Communicating about end-of-life decisions is extremely difficult, even under ideal circumstances, let alone in medical situations with significant variability, stress, and uncertainty.13,15-18 Complicating this further is that most healthcare providers have had little or no preparation in handling the complex communicational, emotional, and legal ramifications of end-of-life decision making. Finally, these important decisions are jointly influenced by the legal precedents and statutes that impact medical standards of care. This review will speak to these multifaceted issues that healthcare providers must face as they make critical medical decisions with little to no direct input from the individual at the end of life.

Background: Legal Basis of Surrogate Decision Making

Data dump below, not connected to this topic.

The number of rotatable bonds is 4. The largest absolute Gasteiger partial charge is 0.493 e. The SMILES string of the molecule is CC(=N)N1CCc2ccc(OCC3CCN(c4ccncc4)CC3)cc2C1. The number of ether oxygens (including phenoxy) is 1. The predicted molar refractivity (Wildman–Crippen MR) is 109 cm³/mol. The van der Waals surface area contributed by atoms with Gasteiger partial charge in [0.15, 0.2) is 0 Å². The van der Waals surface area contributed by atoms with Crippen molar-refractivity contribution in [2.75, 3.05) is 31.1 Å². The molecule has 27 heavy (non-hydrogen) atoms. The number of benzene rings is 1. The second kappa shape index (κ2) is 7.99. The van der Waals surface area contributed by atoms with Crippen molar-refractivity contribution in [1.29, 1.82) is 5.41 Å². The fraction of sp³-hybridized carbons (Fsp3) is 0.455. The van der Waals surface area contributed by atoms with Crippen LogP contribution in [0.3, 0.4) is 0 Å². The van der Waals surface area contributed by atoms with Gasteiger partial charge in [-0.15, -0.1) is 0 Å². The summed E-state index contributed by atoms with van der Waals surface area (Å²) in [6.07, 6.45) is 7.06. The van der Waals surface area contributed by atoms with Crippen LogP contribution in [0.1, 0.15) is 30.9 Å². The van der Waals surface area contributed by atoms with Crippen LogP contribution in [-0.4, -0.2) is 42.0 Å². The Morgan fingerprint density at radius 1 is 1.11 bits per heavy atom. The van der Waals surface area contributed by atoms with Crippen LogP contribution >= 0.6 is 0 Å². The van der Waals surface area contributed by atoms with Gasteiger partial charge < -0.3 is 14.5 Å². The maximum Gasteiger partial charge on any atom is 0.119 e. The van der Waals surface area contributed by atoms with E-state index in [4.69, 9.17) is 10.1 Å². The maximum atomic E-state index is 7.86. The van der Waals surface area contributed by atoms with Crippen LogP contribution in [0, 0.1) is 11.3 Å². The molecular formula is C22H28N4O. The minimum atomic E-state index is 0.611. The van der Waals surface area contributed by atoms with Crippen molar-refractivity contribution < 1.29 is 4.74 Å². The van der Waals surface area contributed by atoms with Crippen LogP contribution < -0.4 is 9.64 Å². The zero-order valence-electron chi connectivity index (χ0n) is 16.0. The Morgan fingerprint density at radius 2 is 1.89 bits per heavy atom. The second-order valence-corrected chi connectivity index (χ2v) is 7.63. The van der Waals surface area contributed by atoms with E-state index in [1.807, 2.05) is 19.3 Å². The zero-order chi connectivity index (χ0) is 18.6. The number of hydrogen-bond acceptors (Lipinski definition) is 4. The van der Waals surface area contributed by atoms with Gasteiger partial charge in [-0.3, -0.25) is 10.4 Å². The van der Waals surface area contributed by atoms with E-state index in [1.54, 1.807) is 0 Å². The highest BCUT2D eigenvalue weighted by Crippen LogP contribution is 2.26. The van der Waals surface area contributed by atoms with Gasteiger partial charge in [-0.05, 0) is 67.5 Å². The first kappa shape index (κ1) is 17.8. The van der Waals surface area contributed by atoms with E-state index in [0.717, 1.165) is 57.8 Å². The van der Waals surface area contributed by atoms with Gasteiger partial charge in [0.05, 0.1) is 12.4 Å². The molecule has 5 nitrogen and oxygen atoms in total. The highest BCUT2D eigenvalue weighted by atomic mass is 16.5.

The legal concept that one individual can make decisions for someone else derives from the English common law concept of agency.19 This relationship requires three elements: (1) evidence that the surrogate is authorized to assume that responsibility; (2) acceptance by the surrogate of the responsibility; and (3) the understanding by both parties that the surrogate will direct the activity. 19 A surrogate is not just a spokesperson, but a representative empowered to use his/her judgment to make decisions on behalf of another person.19 This was not generally an issue in healthcare until 30-40 years ago, as the public perceived physicians and allied providers as the most qualified individuals to make healthcare decisions, and they, in fact, made the majority of patient care decisions. 20 However, in the 1970s our country underwent a significant shift wherein individual surrogate decision makers began going to court to obtain the right to make healthcare decisions for their family members. Important terms used in surrogate decision making include the following: